New development is adding to Sooke’s already burgeoning greenhouse gas emissions. Pictured above are developments on Melrick Place and Winfield Road. (Stephen Hindrichs photo)

New development is adding to Sooke’s already burgeoning greenhouse gas emissions. Pictured above are developments on Melrick Place and Winfield Road. (Stephen Hindrichs photo)

OPINION – Bert’s Dilemma: Growth, housing and the climate emergency

New official community plan not addressing climate problem, says writer

Alan Dolan | Contributed

I have a friend, let’s call him Bert, who wants to buy a house in Sooke. He’s spent a lot of time here and he likes the small-town feel. He’s a cautious person and he’s quite concerned about what climate change will mean for his children’s future. He was encouraged when he heard that Sooke had declared a climate emergency and aspires to be carbon neutral by 2030.

When Bert saw the plans for his 1,600-square-foot house, he started to wonder — how much will his home and family contribute to increasing the greenhouse gas emissions responsible for climate change in Sooke and for that matter on the entire planet?

RELATED: Sooke eyes new official community plan

After a bit of digging through CRD reports, Bert learned that he approximate what his house could contribute to climate change.

The manufacture of materials for his standard frame house and the construction of the building, site preparation and waste disposal would be a one-time, up-front emission of 5.9 tonnes of carbon.

Day-to-day living – driving, heating, cooking, etc. — would contribute 8.25 tonnes of carbon a year forever.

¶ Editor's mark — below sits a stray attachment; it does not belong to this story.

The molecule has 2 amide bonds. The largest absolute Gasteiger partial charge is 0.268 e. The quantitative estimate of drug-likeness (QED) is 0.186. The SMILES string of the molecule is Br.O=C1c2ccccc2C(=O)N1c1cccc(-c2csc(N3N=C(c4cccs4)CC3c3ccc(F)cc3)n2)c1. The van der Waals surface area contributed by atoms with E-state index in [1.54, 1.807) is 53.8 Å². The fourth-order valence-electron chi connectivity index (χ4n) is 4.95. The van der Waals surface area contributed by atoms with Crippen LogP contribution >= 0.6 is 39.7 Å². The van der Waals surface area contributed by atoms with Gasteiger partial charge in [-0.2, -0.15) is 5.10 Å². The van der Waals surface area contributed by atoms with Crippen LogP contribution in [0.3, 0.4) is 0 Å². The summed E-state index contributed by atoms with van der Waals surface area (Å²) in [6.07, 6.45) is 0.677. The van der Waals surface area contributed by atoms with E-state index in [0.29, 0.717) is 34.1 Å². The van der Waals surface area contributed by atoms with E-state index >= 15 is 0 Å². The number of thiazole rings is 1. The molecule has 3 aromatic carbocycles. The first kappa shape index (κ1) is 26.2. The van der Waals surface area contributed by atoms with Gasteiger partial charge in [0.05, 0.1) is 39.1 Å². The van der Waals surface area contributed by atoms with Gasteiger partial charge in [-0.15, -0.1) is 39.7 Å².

In order to clear the land of all its vegetation and trees, there would be a loss of 11.43 tonnes a year of carbon that used to be taken up by vegetation and soils on the site. The land for Bert’s house that used to be a carbon “sink” would become a carbon emitter. Bert’s house would contribute 19.68 tonnes of carbon a year forever.

Bert talked to planners at Sooke and learned there are about 1,100 dwellings approved for construction and many more to come. All those houses would result in a massive increase in greenhouse gases: 1,100 x 19.68 = 21,648 tonnes of carbon a year.

A recent CRD report states that Sooke’s present total emissions are 46,574 tonnes of carbon a year. These 1,100 new houses on the books will mean a 46 per cent increase in Sooke’s greenhouse gases. This is going in the wrong direction. Sooke is trying to reduce its emissions dramatically before 2030, not increase them!

Bert realized that one of the negative spinoffs of growing so rapidly was not only the increase in carbon emissions contributing to climate change, the loss of our carbon sink, and our resilience to climate change but also the loss of natural assets that affect our quality of life — farm and garden land, recreational green spaces, wildlife corridors, natural drainage and biodiversity. Residents of Sooke, like Bert, have said that they value these natural assets.

Bert looked at some of the proposed growth scenarios in the new official community plan and found that they were not addressing the climate problem. He came to understand that if Sooke continues to grow, we will not meet our climate targets and we will lose all that we love about this community — our small seaside town, surrounded by forests and farms.

What should Bert do?


Alan Dolan is a Transition Sooke board member.

Like us on Facebook and follow us on Twitter


Get local stories you won't find anywhere else right to your inbox.
Sign up here

Just Posted

This stretch of Highway 14 on Parkinson Hill near Port Renfrew is undergoing reconstruction following a road washout in 2018. (Ministry of Transportation photo)
22-hour Highway 14 road closure planned for Wednesday

Closure needed to install a temporary bridge structure near Port Renfrew

An Extinction Rebellion Vancouver Island (XRVI) climate change event in 2019 saw a large crowd occupy the Johnson Street bridge. Black Press File Photo
Extinction Rebellion activists march from Vancouver to Victoria this weekend